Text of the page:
Big Hole Basin News (Wisdom, Mont.) 1912-1925, November 30, 1922, Image 1

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VOLUME XI wisdom , M o ntana . T hursday .' N ovember 30, im. NUMBER 7 .nt. Why Taxes Are Higher 1 Nothing seems to be worrying the country at present more than taxes They have increased Inordinately In the past few years and people every where are beginning to wonder why. They are asking themselves what they have to show for the enormous increase In the cost of government. Many who have attempted to anal­ yze governmental expenditures are inclined to charge the heavy appro priations to too much government of or rather to an excess of govern mental , agencies. Henry Ford's pa­ per, The Dearborn Independent, claims that “ there are now 15 mil­ lion official pensioners upon the pub lie bounty, drawing public pay, and that there are 30 million actual pro­ ducers in the United States,’’ If that is the case, there is an officeholder a taxeater, on the back of every two producers in the United States. Senator Borah charges the exces­ sive cost and the steady increase in taxation to bureaucracy, declaring this a disease— “ the wholesale tak­ ing from courts, from local self-gov- ernmenh, from the states, from con stituted authority in every shape and form, the/conduct of the people's affairs atp the control of those things that local communities have controlled during the ^hole history of this government, taking it away from every other form of govern ment supervision, and slicking i somewhere in a hidden bureau lien in Washington \ Furthermore, there appears to In a demand from certain sources foi still more bureaus, still more restric tions on business, and more lax eat ers to enforce these restrictions. This demand is in effect to give to indi­ viduals and to bureaus the right:- and powers of both legislatures anc courts. “And the worst of i( is,\ says Sun ator Stanley, That many of the men making these demands call them selves progressives They are really men who mistake the setting for the rising of the sun. They are trying the same things that were tried and failed in European countries centu­ ries ago \Itistead of government getting out of business,\ Senator Stanley as sert.ed, \the inquisitorial eye is be lng Inrned upon the butcher, the baker, and every other individual in business, with the destruction of self discipline and self government \There are now pending in con­ gress 20 bills telling you and me how to sell grain and meat and potatoes and other things, asinine measures by men who know nothing of mar keting. There are at least 50 other bills pending which provide addition al governmental control.” Isn't it high time that the country spoke out in unmistakable terms against this piling up of government­ al expenses and this constant in­ crease in the burden of taxation at the behest of the quack doctors of business?— Journal-Stockman. SHEEP SUFFER IN' TRANSIT One thousand sheep, approximate­ ly, cooped up la four cars 34 hours from Great Falls to Butte, gnd then 12 hours on the tracks In Butte, making 42 hours tu all without food or drink, is a record in railroad cru ­ elty and Inefficiency seldom if ever equalled in the annals of railroading in the Northwest. Such, ho vewver, is the story of a remit shipment made by Walter Dansie from Great Falls tc Bedrock. The distance from the Falls to Butte is only about 170 miles. The delay of that freight, with no tvreck to obstruct, was bad enough; but the worst was in Butte. The trouble therts seems to have originated in a dispute between the officers or agents of the Great North­ ern and the Oregon Short Line as to whose duty it was to un'load the sheep in Butte for food and drink. The former road, according to the story, dilivered the cars to the lat- Ur’s 1 1 acts and left them. The O S. I,, people claimed it was the duty of rite ii. N. roa>d to water and feed the sheep and turn them over good coud.tion. The latter claimed when they hut! placed them on the 0. S. L. trarks they were -through with them While the authorities of e n.ffn a.U quarreled and Dansie '¿weie and sw< at, the sheep suffered lie pangs ol thirst ami hunger Ft ua'iy >n I,a, -at speration, Mr Dansie vue, the gowiiior He immediate tuiued (lie matter over to the MAIL ORDER HOI SES BOOMING ADVICE TO MAIDENS Johnny Jahnke was In last week and squared awray for another year, both subscription and brand. Jahnke Bros, are always right on the dot in these matters and “of fueh is the kingdom of heaven.’’ Mesdames George Mudd and John nAderson of the Fishtrap neighbor­ hood made The News a pleasant call Tuesday forenoon, Mrs. Anderson stepping 'way oat into 1924 on onr subscription books. Mrs. Hathaway left Wednesday for Billings, where she is to conduct for a short time public health demon­ stration sponsored by the schools of Yellowstone eonnty and the state Tu- bercnlotds association. diiMiii '<•' imuetou, which prompt- y ».» i .l the O S L, on whose track In were to unload them. A suit has been or Will be started ve understand, by the owner of the beep, against the Great Northern to lobnci the amount of damages sus aiued on account of the negligence The Dillon Tribune. RI WEN HORN IN THE BASIN Two medium sized hootch plants vere seized Tuesday in the ofothills ;outh of Jackson by a dry squad composed of Sheriff Mooney, Ueffier d Prohibition Agent Holler and Dep ity Kellum. The officers returned to Dillon that evening with the stills hut they made no arrests in connec tion with the raid as in both in dances the cabins in which the out rits were found were deserted. Neither of the stills were in opera Lion at the time they were found, tbu over 1,000 gallons of mash was ready for distillation The mash was de ritroyed by the officers with the ex ception of a small amount brought yack for evidence. One of the plants was an ingen ous affair being constructed in a manner which leads the officers to believe that the operator knew his ons'ness thoroughly Steam from the boiling mash was condensed on an inverted conical contrivance with a large surface, the finished product dripping on a plate and running off through the worm. This made con­ densation much fore rapid, and the still, though a small one, was capa­ ble of producing a large qantity of moonshine in an hour. Both plants were of about 20 gallons capacity. It is expected that arrests will fol­ low the discovery of the moonshine outfits, which were found on home­ steads whose owners are known to the officers.— Dillon Tribune. Borrowing trouble doesn’t de­ crease the supply. Chick Faulkner has gone into the radio business for fair. He has ord­ ered a demonstrating outfit and will soon be extolling the merits of the wonderful invention la person as well as in these eolamns. Floyd Thompson of Hamilton, one of the prize government trappers, Is to become head trapper for this dis­ trict, an honor won wholly by supe­ rior attainments in the line of exter­ na mating predatory animals. Win Knadson has brought in the finest back dear we have mem this season. He was a five-prong and asi L*®«* Aid meeting at Mrs. Ste- fat as a batter bail Cholee tatelvensoat last Thursday afternoon .she steaks off* the «rest beauty graced ® rs- Armstrong entertaining, larder for which we truly atwrft Sraanti. •yean* se* o í Mr. n l Mr*. 3 « K f t r w of Jackson, r* «ill tvm; be Teeret»'«red by the mere of tki town who partook of » Diked ’ .eses aaad brews after the diose oí *he business The punkin is a noble vine trbta tropic lands below the line. Among our rows of corn it runs and lifts broad leaves to rains and sunk Its many-fruits are biff and bold and fill the eye with autumn gold. But though they lie till frost congeal them, no boy util! ever try to steal them. They have a pretty yellow hide, but kids all know they’re punk Inside. The watermelon's fruit Is green as if not wishful to be seen, but when some hopeful farmer grows it ’mo3t every kid In teji miles knows it, and as It nears the ripening date will strive to swipe it soon or late. Yea, they will come' and take a chapee, though shotguns salt them in the pants. O, gentle atiMen do not fail to get the moial of this tale - We men, off course, pick sweethearts comely— I’m' glad that Hannah la hot homely. But though you use your time and art to doll up every outward part, be like the melon sweet at heatt. Mere outward beauty •* like the pumpkin’s will win you only fools and bumpkins. You’ll stay within youf own hoojp fence; no Lochinvar will steal you hence. But if you chipsh from your birth some true ideal of modest worth, not all your beauty in your skin, but fresh and pure and sweet within, through fence and bolt and bar and latch some youth will break into the patch. He’ll say: “ Sweet maiden, come, be mine,” and pluck you from the parent vine. Yea, though you be true child of Eve's and seek to hide among the leaves, with love and joy within you risen, your heart will answer “ Yes,\ I'm his'ii.” — BOB ADAMS Humanitarian Plea for Livestock on Ranges Nestors and Wealthy Owners W ho Winter in the Warmer Clime While Their Herds aird Flocks Starve and Freeze Are Called Down ^he Oregon State Humane society ice and drow;n trying to nas had surveys made of range con- wkler in rapidly rushing get to the ivers part lilions in that state and authorizes he statement that there will be very ueavy losses of cattle and sheep this vinter on the ranges from starva ion A report to The Chicago Dro- /ers1 Journal says There are bone dry conditions >vqr large of the western range dates. Livestock is going into Win­ er quarters with famine staring it n the face and prices of hay advanc- ng rapidly Credit has been largely »xhausted and advances by the War finance Corporation to banks a nil :at,tle loan companies have relieved he banking situation but will not iave the stock Cowmen are niort- ly frozen .over “nl one valley In a Western state 700 head of Whiteface cattle starved while hay just over » slight ridge was held at $30 ()0 a ton Our ltu mane officer last January found herds dying of starvation and eating willows and trees with hay on all sides of them and not a ton for sale Greed and inhumanity to creatures that supply oujr nation with food and clvüitng have been carried too far The department of Commerce and Agriculture can do much to relieve danger of losses of millions of stock that tt will take three to five years to replace The stales must act. The ;aging their ranches to buy hay. The'county farm agent law should be ex :Osses from the slump in prices of '.attle are heavy, and individual Herders and cattle firms will be help ess to save their stock. Losses of lalf a million head in eastern Ore- ;on last winter will reach into mil- tended to include livestock and the county farm agent should be given power to move starving stock or feed it through the winter, with power to commandeer hay and make it a first lien against stock, to take precedence Sale total* of the great mall order houses show an enormous increase particularly in strictly fanning sec tions. This is not pleasant news for retail stores in bu raverage small town,but it is what they may expect. There is only one way in which the Insidious mail order campaigns cun be combatted, and that is by local merchants frankly \explaining thei merchandising possibilities to the people through advertising. It is a well known fact that the big mail order concerns maintain de­ partments of considerable magn tude to check up on the towus where the local newspapers appear to lack enterprise. There they concentrate their bat teries o advertising and catalougc distribution. The mail older house never pros pers in a town where the local men chan I s advertise consisienily, be­ cause Ik; u>'. I order men know they cannot compete with the local store if the merchant undeisiumls his bus­ iness. The eluiapness with which the big mail order man can buy is more than offset by the low overhead the local merchant can get along with To hold his own. however, the lo­ cal merchant must not hide his light under a bushel. The public needs educating to a knowledge that they can buy at home as cheaply, that they can actually see what they are buying before they pay for it, and Ilia! they do not have to wait somelimes weeks for Hie do livery of Hie article they want The National Cloak & Sula Co re ports a heavy increase in its hunt ness, all in this country, though it is doubtful if Hits great concern car ries anything like Hie line of up Hi date goods carried by local me.rcii ants throughout (he country When (lie merchants get ready ti talk plainly to (he people they wit hpv \ ¡>gfng to fear from the mall order man, hut if they remain silent then the outsider will surely burrow his way into their profits Self satisfaction has spelled many bankrupt --Joe Smith II StatelndiiMiidf Review DON’T HUNT 1 HE ID'LL ions if the coming winter is not mild 'over all other claims. The right to rnd open.” Col. Hofer appeared before the na- ional Humane convention in St. ’aul with a plea for the range stock and advocates state and national ac­ tion to save the industry from terri­ ble losses if the coming winter is a hard one. j Asked what could be done to pre­ vent injury and disaster to livestock on the ranges, he said: “ There must be legislation to make it a crime to withhold suste­ nance from livestock on the ranges just as it is against the law to starve domestic animal in cities under most state laws. Custom and tradi­ tion permit owners of herds and flocks and managers \of sheep cor­ porations to live in comfort in cities and winter in California and Florida while their dumb animals freeze, starve and die of thirst by millions on the ranges. A herd may lose 10 to $0 per cent in winter and the re­ mainder come oat skln-and-bon^and nothing Is said and nothing done. If the price goes op they make it back on the survivors. The last govern­ ment statistics for the\ winter of 1918-11 show 2,247,006 cattle, 1 - 608,006 sheep and a vast number of lambs perished from starvation. A few years ago nearly the entire eat- tle industry of Montana and Nevada was wiped out by freezing affe starv­ ing. * The stock rustle in two to tenr feet of snow and break through the keep the herd alive comes first and If this right does not exist it should he created \The great cat lie range country is in a transition stage Settlers are crowding in and fencing more and more land. Large cattle companies — the best of them— have fenced in lands and provide water, feed and shelter. The shoe stringer still op mates by the hundreds and Is the cause of a great share of the losses in winter. He is being crowded out by the settlers and the western or- ganiations of wool-growers are de­ manding that he be given no leases. Rules and regulations on the Forest Reserves require that leases for pas turinf livestock be granted only to owners of cattle and sheep who are able to show ownership of ranch land and ability to take care of stock when it is taken off the reserve That practically excludes the shoe- stringer from the forest reserves and has reduced fatalitieg to livestock The shoe-stringer operates without a foot of land and generally without eredit or capital, taking his chances to make a winning on an open win­ ter when kis stock wifi get through without losses. Some way must he found to bold him responsible for losses to his herds. The hoe-stringer or irresponsible header should he shut off the state and federal range lands as he is off thw Forest Re­ serves.” M l. BOLTON I * flKttX FAIR* F I T IT o r * * a JACMSÖN Fanners who keep bulls learn from the tiger trainers a valuable lesson that if put Into practice would make them heiter life insurance risks No man trusts a tiger until it is dead. A bull, although he uses an entirely different method, can do just as much damage as any animal in the Zoo or in the jungle He is more vicious and treacherous than most of them and Wilh such a repu­ tation no man should trust him for a minute, no matter what his record for good behavior has been. “ Mean\ bulls perhaps have killed fewer men than those considered safe. There are few rural neighborhoods without af list of tragedies and near tragedies resulting from putting trust in “ perfectly gentle” animals. Only a few weeks ago an employe ol the United States department of ag­ riculture, visiting in New York state, was so badly injured by a dairy hull that he died a short time later. The owner led out the animal,always con sidered gentle, to have his picture taken. Without warning the animal knocked down his owner and then gored the department employee who had rushed to the man’s assistance. Had this bull been led on a staff N attached to a ring in his nose the tragedy could not have happened. Better still, it might have been kept in a pen so arranged that handling womld not have been necessary at all. Plans for eonstreting safe bull pens may be obtained from the Depart­ ment of Agriculture Washington, D. CL, and every farmer who owns a bull should put up this warning In his ham: “DON’T TRUST THE BULL\ Andarson and S 3 nt a Jackson, in the Big Hel«, several days tu the Baby and this week te Tfcey were from tei* » f Qaffhkam, Lewis BaDerdldfc, Great Falls— Methodists plan a $200.000 church. Lewis town— “ 56” company brings in 100-barrel producer. State seal to be placed on all al­ falfa seed grown in the state, thus protecing alfalfa growers from infe­ rior goods. Montana’s income from oil royal-' ty totals $121.387 for 2-year period. Helena— Famous Willard mine on Warm Springs creek to be devel­ oped. • $140,000 spent for building con- .¡.ruction in Helena first ten months of this year. Havre is the second largest cattle shipping point on Great Northern railway in Montana. Baker- - Carbon Black Oil compa­ ny to drill in city limits. Bimme - - Two commercial Coal mines in Bird Tail section working 24 hours daily to fill orders from ad­ jacent towns. M&rion— Largest natural reservoir tn, the state being constructed above Hubbard dam. 13 miles south. Fairfield— Concrete bridge is be­ ll constructed uu Y G Bee Line highway Lewisiown From August 1 to No ember 5 13,(100 head of cattle uod 22.000 head of sheep were shipped o Chicago Lewisiown Arro refinery to add 8,000 barrels tanking facilities. Helena Free Coinage mine in ump gulch to resume operations on xtensve scale ewislown Winnett Oil & Gas ompaoy tu enter Flat willow district Missoula Approximately five mil- ion feet of slate owned timber sold. Great Falls New lighting district north side created Í\ While Sulphur Springs makes 29- ar shipment of livestock. HOW DO CANDIDATES FILE The News is disturbed over the detail of candidates' filing of cam­ paign expenses whether they tile all i xpenditule.s or all contracted for This mailer is brought to us wilh ('rent font by delinquency on the part of some candidates In one Lenverhend county campaign a can e onic i-’ iick The News office on a high lope and ordered <* thousand campaign curds printed on hoih ides This was something of a Job • hose days, for we had no linotype. However, we got out the cards, sent ihem as directed and mailed a state­ ment to the candidate— who, by the way, was successful. The color of his money or the worth of his check remains a mystery to us In the campaign just closed it be­ gins to look as if we had another of these jarvies on our hook, although it may he he has overloked the fact that we printed the copy furnished and sent him a statement therefor BIG TURN IN SHEER Nelson & Sons, well known local ranchers, last week delivered 2,f>00 head of sheep to outside ranchers. Dave Evans of Melrose purjhmmd 1,000 head of ewes at 12 «hits per pbund and William Rhea Jr. of Bill­ ings the. balance, wethers, at 10 cents per pound. The sheep were In excel­ lent. condition. Nelson & Sons have purchased 1&0 head of feeder steers from local ranchers. The steers averaged cents per pound and will be fed on the Nelson ranches for the spring market.— Silver State. WHAT SCANLAND RECEIVES Dr. J M Seanland returned Tues­ day from Nampa, Calif,, where be has bee« appointed superintendent of a state hospital haring 2.089 pa­ tient«. He wifi receive * larger sal­ ary than be received at W&mSprlng and fa addition a residence, two ser­ vant«, an automobile end chauffeur «*<$- everything famished. After closing up «number ef business mat­ ter* he wifi leave Sunday ««rin g for his new home.— Saver State.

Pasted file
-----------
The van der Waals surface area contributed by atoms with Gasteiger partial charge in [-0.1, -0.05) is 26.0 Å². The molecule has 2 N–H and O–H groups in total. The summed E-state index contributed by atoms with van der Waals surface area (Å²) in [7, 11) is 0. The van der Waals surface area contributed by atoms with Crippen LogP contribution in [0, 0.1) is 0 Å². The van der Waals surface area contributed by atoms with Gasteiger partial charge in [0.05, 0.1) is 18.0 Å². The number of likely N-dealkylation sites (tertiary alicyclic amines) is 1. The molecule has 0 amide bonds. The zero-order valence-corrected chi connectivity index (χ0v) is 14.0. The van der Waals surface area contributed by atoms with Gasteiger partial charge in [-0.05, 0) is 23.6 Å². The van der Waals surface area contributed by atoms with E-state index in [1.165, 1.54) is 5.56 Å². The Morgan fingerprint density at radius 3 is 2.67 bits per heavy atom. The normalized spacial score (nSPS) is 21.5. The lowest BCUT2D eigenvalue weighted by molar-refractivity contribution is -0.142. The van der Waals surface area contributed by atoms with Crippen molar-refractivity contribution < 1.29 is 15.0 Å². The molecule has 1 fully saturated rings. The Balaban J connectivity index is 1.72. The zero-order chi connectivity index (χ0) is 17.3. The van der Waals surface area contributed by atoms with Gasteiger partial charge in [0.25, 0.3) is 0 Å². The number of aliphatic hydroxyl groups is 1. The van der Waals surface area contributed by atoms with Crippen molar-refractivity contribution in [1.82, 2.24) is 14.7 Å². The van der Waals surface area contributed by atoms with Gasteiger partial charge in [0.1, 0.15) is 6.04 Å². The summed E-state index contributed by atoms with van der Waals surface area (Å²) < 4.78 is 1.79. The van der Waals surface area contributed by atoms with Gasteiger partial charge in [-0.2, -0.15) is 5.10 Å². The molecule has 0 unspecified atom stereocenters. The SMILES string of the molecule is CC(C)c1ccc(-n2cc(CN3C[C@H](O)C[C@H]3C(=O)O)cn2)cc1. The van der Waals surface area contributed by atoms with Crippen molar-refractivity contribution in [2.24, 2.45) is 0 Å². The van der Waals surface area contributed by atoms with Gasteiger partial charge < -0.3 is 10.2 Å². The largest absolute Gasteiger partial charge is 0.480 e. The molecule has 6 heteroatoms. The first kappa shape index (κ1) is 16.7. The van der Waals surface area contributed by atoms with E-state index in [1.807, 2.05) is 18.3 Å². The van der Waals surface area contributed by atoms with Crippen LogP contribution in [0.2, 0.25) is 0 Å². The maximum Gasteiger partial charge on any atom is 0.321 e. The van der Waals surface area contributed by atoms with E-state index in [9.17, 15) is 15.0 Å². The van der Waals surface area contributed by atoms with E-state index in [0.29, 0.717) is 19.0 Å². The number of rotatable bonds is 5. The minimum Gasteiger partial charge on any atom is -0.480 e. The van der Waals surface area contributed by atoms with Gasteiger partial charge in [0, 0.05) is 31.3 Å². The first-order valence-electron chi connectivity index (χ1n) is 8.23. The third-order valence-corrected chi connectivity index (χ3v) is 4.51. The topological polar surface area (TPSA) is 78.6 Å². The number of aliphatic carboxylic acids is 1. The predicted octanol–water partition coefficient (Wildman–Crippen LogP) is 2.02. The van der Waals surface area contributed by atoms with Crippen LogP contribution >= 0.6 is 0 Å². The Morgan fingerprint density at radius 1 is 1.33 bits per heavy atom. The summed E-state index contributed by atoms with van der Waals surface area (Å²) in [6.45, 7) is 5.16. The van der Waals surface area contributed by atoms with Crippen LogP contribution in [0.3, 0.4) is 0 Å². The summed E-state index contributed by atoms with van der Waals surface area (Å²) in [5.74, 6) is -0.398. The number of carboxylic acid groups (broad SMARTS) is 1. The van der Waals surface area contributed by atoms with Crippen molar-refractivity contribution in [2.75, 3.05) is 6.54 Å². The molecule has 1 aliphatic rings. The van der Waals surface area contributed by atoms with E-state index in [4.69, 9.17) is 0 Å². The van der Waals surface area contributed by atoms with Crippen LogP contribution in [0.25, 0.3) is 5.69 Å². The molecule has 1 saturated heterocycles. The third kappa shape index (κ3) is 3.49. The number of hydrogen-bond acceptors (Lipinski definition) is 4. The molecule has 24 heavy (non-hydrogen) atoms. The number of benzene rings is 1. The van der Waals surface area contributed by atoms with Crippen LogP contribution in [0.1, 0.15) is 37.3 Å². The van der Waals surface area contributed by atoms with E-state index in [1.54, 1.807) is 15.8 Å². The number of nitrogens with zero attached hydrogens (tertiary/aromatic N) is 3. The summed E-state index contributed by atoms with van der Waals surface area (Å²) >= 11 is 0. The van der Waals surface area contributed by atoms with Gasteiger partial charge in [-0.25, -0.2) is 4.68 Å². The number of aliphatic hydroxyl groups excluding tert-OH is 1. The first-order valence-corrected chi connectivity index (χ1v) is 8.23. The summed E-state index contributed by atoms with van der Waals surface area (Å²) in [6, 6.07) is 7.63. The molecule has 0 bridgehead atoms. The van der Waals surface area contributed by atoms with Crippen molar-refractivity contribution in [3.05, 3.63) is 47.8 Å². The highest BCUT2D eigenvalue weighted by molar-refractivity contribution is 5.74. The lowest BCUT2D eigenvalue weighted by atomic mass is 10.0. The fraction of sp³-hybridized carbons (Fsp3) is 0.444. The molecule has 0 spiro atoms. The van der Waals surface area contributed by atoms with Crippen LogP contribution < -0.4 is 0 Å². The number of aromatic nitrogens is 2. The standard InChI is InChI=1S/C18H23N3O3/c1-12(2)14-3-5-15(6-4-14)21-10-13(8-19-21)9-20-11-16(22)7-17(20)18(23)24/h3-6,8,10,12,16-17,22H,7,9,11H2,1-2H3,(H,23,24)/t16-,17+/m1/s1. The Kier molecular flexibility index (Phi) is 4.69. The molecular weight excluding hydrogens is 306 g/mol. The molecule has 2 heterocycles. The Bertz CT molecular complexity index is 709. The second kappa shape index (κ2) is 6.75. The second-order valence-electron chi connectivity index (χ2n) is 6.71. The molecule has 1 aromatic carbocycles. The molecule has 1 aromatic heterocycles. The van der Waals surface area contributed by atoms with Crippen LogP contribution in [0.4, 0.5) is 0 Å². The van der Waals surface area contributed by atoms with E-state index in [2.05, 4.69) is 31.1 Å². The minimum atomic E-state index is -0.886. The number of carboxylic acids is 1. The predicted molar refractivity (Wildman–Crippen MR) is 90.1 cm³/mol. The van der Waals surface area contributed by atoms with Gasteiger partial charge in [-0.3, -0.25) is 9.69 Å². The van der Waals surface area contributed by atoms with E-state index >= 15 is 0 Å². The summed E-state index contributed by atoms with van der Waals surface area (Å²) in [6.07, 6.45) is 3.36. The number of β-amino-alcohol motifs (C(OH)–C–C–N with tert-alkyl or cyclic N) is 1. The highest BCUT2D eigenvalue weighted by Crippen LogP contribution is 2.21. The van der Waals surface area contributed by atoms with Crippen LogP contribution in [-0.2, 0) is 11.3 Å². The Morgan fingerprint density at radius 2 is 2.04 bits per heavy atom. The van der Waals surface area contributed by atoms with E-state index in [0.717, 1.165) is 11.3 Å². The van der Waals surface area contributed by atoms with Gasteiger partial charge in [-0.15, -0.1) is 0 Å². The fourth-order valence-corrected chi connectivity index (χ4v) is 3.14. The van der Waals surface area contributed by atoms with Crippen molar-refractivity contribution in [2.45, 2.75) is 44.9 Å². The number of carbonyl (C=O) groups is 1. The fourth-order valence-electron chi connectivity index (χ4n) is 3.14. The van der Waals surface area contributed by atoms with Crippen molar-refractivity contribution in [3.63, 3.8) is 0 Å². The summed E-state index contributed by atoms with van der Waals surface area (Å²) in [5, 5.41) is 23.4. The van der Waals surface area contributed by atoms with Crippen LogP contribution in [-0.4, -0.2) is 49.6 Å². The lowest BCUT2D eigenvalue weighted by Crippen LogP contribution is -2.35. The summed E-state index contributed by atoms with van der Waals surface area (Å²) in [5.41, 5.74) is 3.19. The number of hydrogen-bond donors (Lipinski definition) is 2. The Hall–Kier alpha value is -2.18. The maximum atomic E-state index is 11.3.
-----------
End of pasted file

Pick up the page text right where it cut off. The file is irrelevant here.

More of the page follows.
Big Hole Basin News (Wisdom, Mont.), 30 Nov. 1922, located at <>, image provided by MONTANA NEWSPAPERS, Montana Historical Society, Helena, Montana.